A modern dwelling in an Atlanta suburb, the Box House is a sustainable minimalist design conceived for a retiring couple with the desire to simplify their lives and minimize their carbon footprint. The clients, downsizing from a larger home, wanted a house that is comfortable for the two of them the majority of the time, but with enough space to accommodate their visiting children and grandchildren. Started as a simple wood box, the house was then strategically manipulated through a series of deliberate moves to solve the client’s programmatic requirements and to respond to the surrounding attributes of the site.
Design ChallengeThe challenge was to insert a new modern house into an existing 1950's suburban neighborhood. Taking cues from the typical ranch style houses that make up the neighborhoods fabric, the Box House reimagines this past prototype into a current minimalist sustainable form.
The house started as a simple single-story box in an effort to not over power the surrounding homes and to allow the clients to age in place. Then through a series of straightforward moves the wood box is strategically manipulated to solve the houses programmatic needs and to respond to the context. Each major design decision results in clear interventions and, like the ranch style, the Box House is less concerned with being a grand gesture instead focusing on how the parts relate to each other and the natural environment.
Four carefully placed large apertures are cut into the wood box. These large openings, akin to the ranch style’s plate glass picture windows and sliding glass doors, expose the interiors to natural light and create covered exterior spaces that offer a connection to the outdoors while being sheltered from the summer sun.
The private areas of the house are pushed to the ends flanking the central public spaces to create an open floor plan reminiscent of the ranches' casual style. Perched on top of a concrete base, the wood box is disengaged from the ground. This allows it to float freely over the site that is deformed to accommodate an entrance drive to the garage and foyer below.
Physical ContextThe surrounding context of the Box House had a substantial influence on its design. For example, the design started with wanting to preserve the natural beauty of the site by using the footprint of the demolished house and leaving the large specimen trees undisturbed. Clad in a natural ipe rainscreen, the house aims to blend with its wooded backdrop by using natural materials that patina over time.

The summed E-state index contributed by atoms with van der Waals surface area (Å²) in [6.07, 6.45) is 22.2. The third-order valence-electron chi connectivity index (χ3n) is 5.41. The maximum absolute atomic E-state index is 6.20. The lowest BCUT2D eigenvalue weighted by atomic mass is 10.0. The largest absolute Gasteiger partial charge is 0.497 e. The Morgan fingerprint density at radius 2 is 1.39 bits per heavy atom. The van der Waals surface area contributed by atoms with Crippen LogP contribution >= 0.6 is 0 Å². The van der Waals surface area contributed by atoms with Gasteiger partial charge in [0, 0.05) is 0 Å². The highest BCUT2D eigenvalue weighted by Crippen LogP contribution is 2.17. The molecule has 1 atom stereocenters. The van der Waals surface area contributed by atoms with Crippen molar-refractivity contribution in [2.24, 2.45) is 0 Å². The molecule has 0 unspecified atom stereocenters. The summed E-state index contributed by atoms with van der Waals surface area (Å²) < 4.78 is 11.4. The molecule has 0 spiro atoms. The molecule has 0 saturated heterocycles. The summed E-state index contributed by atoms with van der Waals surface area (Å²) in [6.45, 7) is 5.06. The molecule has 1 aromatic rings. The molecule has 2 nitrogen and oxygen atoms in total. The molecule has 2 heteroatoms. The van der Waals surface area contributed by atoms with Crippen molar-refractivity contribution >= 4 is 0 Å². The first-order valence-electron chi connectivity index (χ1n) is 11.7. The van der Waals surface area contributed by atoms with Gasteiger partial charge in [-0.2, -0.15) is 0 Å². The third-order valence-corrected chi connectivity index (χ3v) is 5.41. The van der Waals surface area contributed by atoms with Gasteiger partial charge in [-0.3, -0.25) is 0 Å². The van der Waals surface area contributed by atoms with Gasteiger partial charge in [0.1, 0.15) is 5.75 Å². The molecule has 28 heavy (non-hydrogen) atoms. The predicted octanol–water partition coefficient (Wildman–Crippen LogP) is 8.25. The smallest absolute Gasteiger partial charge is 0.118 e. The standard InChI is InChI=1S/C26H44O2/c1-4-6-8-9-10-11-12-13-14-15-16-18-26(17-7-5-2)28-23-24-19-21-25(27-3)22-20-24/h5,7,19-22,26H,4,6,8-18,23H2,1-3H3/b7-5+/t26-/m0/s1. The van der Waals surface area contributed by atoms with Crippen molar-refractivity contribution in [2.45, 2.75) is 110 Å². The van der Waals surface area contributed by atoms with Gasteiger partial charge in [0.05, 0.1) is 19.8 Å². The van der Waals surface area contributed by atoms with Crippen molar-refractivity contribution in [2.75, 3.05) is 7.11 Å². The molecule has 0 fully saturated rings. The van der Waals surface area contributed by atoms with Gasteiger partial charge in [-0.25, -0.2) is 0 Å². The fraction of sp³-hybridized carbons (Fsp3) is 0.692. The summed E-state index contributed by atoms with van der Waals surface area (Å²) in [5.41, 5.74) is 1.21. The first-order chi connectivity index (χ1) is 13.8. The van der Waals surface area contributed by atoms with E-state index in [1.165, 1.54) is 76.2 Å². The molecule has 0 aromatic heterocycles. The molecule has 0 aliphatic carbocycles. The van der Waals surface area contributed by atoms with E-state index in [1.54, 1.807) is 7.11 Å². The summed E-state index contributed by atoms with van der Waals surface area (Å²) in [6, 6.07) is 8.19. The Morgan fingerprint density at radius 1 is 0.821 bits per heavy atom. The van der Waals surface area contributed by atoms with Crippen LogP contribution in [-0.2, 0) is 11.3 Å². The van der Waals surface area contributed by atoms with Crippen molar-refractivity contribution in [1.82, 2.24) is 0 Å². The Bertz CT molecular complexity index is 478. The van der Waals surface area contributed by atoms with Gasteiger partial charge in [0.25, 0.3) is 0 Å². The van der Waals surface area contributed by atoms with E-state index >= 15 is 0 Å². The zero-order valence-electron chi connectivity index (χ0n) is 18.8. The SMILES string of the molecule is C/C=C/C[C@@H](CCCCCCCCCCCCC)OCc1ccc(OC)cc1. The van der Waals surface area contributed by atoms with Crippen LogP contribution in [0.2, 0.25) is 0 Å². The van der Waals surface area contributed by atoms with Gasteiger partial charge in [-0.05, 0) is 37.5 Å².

At one story above grade, the house is scaled appropriately to not overwhelm the neighborhoods 1950’s ranch style houses. The carved-out apertures with floor to ceiling glass in every room allows a constant connection to the exterior environment and outdoor living space. The large sliding glass doors in the east and west apertures capture the breeze for natural ventilation through the public spaces. The overhangs serve to shade the harsh summer sun while allowing for solar heat gain during the colder winter months.
A central series of skylights serve to illuminate the public spaces during the middle of the day and allow the shifting light patterns and exterior mood to be reflected on the interior. The roof above the public functions contains enough solar panels to run the houses’ electrical load while the remainder of the roof is covered with vegetation to reduce stormwater runoff, mitigate energy consumption and improve air quality.
The engineered landscape berms that guide you to the house merge the natural environment with the artificial creating a lower private garden in the backyard that serves as a private respite.